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Home > Culture and Society

Big Portions: the Yankee menace on your platter

Step away from the food. Do it now.
No sudden movements...

26 September 2003

Those pesky Americans - first they wouldn’t pay their taxes, then they invented Dawson’s Creek, then they dragged us into a war no-one wanted, and now they're about to unleash an even greater menace on us: big portions.

According to the ever-so-slightly hysterical journalists at BBC News 24 (who must have conversations like: "My car wouldn’t start this morning" - "Shit! was it Al-Qaeda?") - the latest threat to dear old Blighty is American-style portions in restaurants: vast servings for one that would feed three people, and all-you-can-eat ribtastic buffets.

Of course, if you're ever unlucky enough to be confronted by the nightmare of a large portion, there is one simple solution:

DON’T EAT IT ALL.

Eat until you’re comfortably full, then stop. Think you can manage that?

The suspicion that there might be a bit of scare-mongering going on is supported by the fact that you can go into any UK town centre and see wobbly lard-beasts lumbering around, desperately wondering if that last Whopper meal really filled them up. In other words, we’re quite capable of getting fat without the help of the Americans.

The latest food scare is symptomatic of our slightly moronic relationship with food. There are TV channels devoted solely to cooking, and Nigel Slater's new food-autobiography crossover is getting so much publicity we'd barely notice if Ariel Sharon said - "What the hell. Those nuclear warheads are just sitting around gathering dust. Let's really give the bastards something to complain about."

Yet when it comes to actually cooking something ourselves, we think we've prepared an exotic gourmet banquet if we've heated up three different cartons of M&S 'Chinese-style' food.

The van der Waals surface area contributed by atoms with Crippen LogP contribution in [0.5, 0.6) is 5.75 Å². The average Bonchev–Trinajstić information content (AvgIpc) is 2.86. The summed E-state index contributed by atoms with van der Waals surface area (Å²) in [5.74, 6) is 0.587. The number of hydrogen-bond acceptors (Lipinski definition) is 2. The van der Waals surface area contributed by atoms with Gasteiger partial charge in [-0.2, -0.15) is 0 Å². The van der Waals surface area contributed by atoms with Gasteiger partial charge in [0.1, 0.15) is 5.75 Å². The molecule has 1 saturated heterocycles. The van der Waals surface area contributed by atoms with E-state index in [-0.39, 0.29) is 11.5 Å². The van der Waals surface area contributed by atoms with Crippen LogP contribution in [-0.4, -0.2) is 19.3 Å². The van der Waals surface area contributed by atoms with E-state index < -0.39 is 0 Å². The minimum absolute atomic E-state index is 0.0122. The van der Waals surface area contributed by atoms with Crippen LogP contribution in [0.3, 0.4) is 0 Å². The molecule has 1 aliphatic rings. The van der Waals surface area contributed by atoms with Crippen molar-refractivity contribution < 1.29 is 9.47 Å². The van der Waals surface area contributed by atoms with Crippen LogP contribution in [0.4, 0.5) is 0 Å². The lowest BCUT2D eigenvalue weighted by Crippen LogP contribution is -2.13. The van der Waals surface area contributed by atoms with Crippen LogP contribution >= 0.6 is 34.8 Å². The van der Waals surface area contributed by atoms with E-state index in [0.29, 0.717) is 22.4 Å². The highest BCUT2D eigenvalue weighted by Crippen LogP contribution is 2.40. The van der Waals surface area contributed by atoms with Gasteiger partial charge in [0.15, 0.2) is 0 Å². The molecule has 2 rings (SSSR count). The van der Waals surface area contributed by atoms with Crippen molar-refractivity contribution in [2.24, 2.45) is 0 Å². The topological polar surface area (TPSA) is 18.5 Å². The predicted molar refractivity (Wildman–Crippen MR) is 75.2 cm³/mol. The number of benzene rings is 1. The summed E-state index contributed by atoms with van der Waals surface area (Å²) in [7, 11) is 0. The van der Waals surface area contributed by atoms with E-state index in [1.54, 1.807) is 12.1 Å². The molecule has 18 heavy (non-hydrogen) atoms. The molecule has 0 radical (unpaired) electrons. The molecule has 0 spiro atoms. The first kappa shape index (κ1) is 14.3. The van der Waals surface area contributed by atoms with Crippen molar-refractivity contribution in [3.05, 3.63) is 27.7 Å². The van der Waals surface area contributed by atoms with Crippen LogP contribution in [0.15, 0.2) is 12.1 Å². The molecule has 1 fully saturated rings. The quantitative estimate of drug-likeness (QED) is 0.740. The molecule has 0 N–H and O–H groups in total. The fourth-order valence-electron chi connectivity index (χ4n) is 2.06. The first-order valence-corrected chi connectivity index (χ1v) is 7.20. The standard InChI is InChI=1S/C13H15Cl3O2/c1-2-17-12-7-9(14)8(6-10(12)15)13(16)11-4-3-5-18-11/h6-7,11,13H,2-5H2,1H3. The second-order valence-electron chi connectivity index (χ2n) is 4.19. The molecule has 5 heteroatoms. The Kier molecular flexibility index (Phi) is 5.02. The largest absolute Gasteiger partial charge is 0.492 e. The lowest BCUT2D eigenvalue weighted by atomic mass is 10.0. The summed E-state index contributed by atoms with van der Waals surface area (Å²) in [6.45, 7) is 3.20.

Real foodies are just as bad - and quite Luddite in their own way. Spending hours making a meal is actually pretty tedious. That's why mankind has traditionally avoided it at all costs, preferring to eat out, dial in or get themselves a housewife who's off her head on boredom-suppressing Valium. Even the handiest of handymen/women don’t go: "I want to watch TV - I know, I’ll build my own!" so why spend hours making icecream when the stuff you buy tastes better anyway?

Another weary trend is this business of 'simple' cooking. The backlash against nouvelle cuisine has got so ridiculous that you can buy a River Café cookbook full of recipes for glorified toasties. The secret, as ever, is only to use the best quality ingredients. OK, instead of wasting three hours producing a meal, we'll waste three hours trudging round specialist food shops in central London for stuff you can prepare in five minutes. With a generous drizzle of olive oil, of course.

Then there are diets, most of which are just ways of formalising the advice: EAT LESS FOOD. Despite the success of the Atkins diet, the most popular diet is probably the Self Delusion diet.

Here’s a typical day’s eating:

Breakfast: slice of wholemeal toast, tea with low fat milk.

Lunch: Low-calorie sandwich, piece of fruit.

Dinner: grilled fish with salad.

Snacks: six bags of crisps, sickly cake from coffee shop at railway station, four chocolate bars, bag of M&Ms, five cans of sugary drink, four leftover sausage rolls from an office bash with side helping of Twiglets, Big Mac and fries on the way home, five pints of lager/ five giant glasses of wine, bag of peanuts, random selection of prawn cocktail, hommous and scotch egg absentmindedly pilfered from the fridge, cheese and bacon toastie for pre-bed nibble.

What's most remarkable about the delusional dieter is their sheer will to believe. Eating an average amount for one day becomes a Herculean achievement; ten minutes after starting a diet they start kidding themselves that their clothes feel looser. Delusional dieters are a bit like heavy drinkers who claim they’re cutting down on alcohol, when in fact they’re drinking Coke because they're still nauseous from last night’s binge.

The problem is there’s nothing very deep or interesting about food, unless you’re a Werner Von Braun of food like Heston Blumenthal, who at least devises recipes that are a bit more ambitious than "Puy lentils taste great with a knob of butter!" (one of Nigel’s). But Heston gets paid for it. We don’t.

Food: it tastes nice. That’s all there is to it.


Here's what we're all going to look like in a few years, if we can't keep our traps shut.



Comment on this article: letters@thefridaything.co.uk

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